From iWatch:

One spring day in 2010, the haze hanging over this Mississippi River town was worse than usual. It billowed from the smokestacks of a corn processing plant and blanketed the neighborhood across the street. It enshrouded homes and, seen from a certain angle, looked almost blue.

Kurt Levetzow watched from his car. An inspector with the state agency that enforces air pollution laws, he’d been fielding more and more citizen complaints lately about Grain Processing Corp., known as GPC.

The company’s plant sits on the edge of the town’s South End neighborhood, where black soot and bits of corn collect on cars and homes and many residents worry about what they’re breathing. Even on an ordinary day, a pungent burnt-corn odor hangs in the air, and the haze can be seen from miles away.

But Levetzow hadn’t seen anything like this. Driving through the neighborhood near the plant, he snapped pictures and took notes for the memo he would write. “I went through Muscatine on 3-26-10,” he wrote. “I was amazed at what I saw.”

A pickup truck came to a stop next to Levetzow’s car. It was a company security guard.

“Is there a problem?” the guard asked.

“Yes, there is,” Levetzow answered. “GPC is fogging that residential area with a blue haze.” Levetzow pointed. “You see what I mean?”

The guard looked over. “Ah, they’re getting used to that,” he said, chuckling.

Many communities have had little choice but to get used to it. As the Center for Public Integrity’s iWatch News has reported, hundreds of communities are beset with chronic air pollution involving toxic chemicals Congress intended to rein in years ago. Here in the heart of the Corn Belt, people endure the consequences of a regulatory system that has failed them for years.

The plant’s troubles are well-known to state and federal officials, but fixes — when they have come at all — have been slow. Memos, reports and thousands of emails obtained by iWatch News detail Levetzow’s efforts, the company’s resistance and the state environmental agency’s passivity. They also highlight gaps in a regulatory system that relies on a self-reporting honor system, spotty monitoring and ambiguous rules.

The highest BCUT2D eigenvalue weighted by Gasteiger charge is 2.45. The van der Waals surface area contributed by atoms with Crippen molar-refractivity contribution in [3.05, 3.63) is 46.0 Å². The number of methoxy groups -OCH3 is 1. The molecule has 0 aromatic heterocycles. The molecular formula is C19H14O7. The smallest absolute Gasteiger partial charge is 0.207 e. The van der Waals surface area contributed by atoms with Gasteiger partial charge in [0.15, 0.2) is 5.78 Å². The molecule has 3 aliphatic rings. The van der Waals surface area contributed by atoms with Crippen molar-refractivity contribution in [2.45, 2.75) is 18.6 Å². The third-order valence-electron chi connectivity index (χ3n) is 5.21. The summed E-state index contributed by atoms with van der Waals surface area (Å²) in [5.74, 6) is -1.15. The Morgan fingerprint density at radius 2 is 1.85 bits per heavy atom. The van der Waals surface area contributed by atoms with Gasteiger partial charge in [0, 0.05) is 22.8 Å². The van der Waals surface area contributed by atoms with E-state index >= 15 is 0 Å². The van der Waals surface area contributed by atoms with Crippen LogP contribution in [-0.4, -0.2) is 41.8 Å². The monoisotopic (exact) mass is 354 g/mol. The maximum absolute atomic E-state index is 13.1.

Officials at the state Department of Natural Resources, known as the DNR, have allowed GPC to avoid improvements that would reduce pollution. Even when Levetzow told his bosses he thought GPC’s apparent compliance with air pollution laws was a façade and repeatedly urged them to act, they did little, emails show.

The company says it stays within the limits outlined in its permit, has followed air pollution rules and is upgrading pollution control equipment as part of a major plant improvement project, some of which is scheduled to be finished in 2014. The improvements — some required by a court order resolving a case brought by the state for environmental violations five years ago — still may fail to keep the area in compliance with air quality standards, the state says.

GPC spokesperson Janet Sichterman said other companies share responsibility for Muscatine’s air quality problems, and GPC is doing its part to clean up the skies. “We want this to be a great community with quality air, too,” she said.

While the Clean Air Act delegated enforcement duties to the states, the U.S. Environmental Protection Agency keeps tabs on state agencies and sometimes steps in. The plant appeared on the September version of EPA’s internal “watch list,” which includes serious or chronic violators of the Clean Air Act that have faced no formal enforcement action for nine months or more. GPC was not on the list in October.

Now, after years on the sidelines, the EPA has started to get involved. The agency says it is conducting an ongoing criminal investigation of GPC — a rare step the EPA usually reserves for companies it feels have knowingly violated the law. In December 2009, a team of investigators led by the EPA raided the plant and seized documents. Sichterman said the company doesn’t know why it’s being investigated but is confident the probe will determine GPC followed all laws.

Some residents, no longer content to wait for official action, are organizing and building their own case. They are filing complaints and documenting health problems. Recently, they hired a lawyer. As in other communities, they face significant hurdles, from limited air monitoring and health studies that would help them make their case to wariness among their neighbors about taking on powerful political and economic forces.

More.

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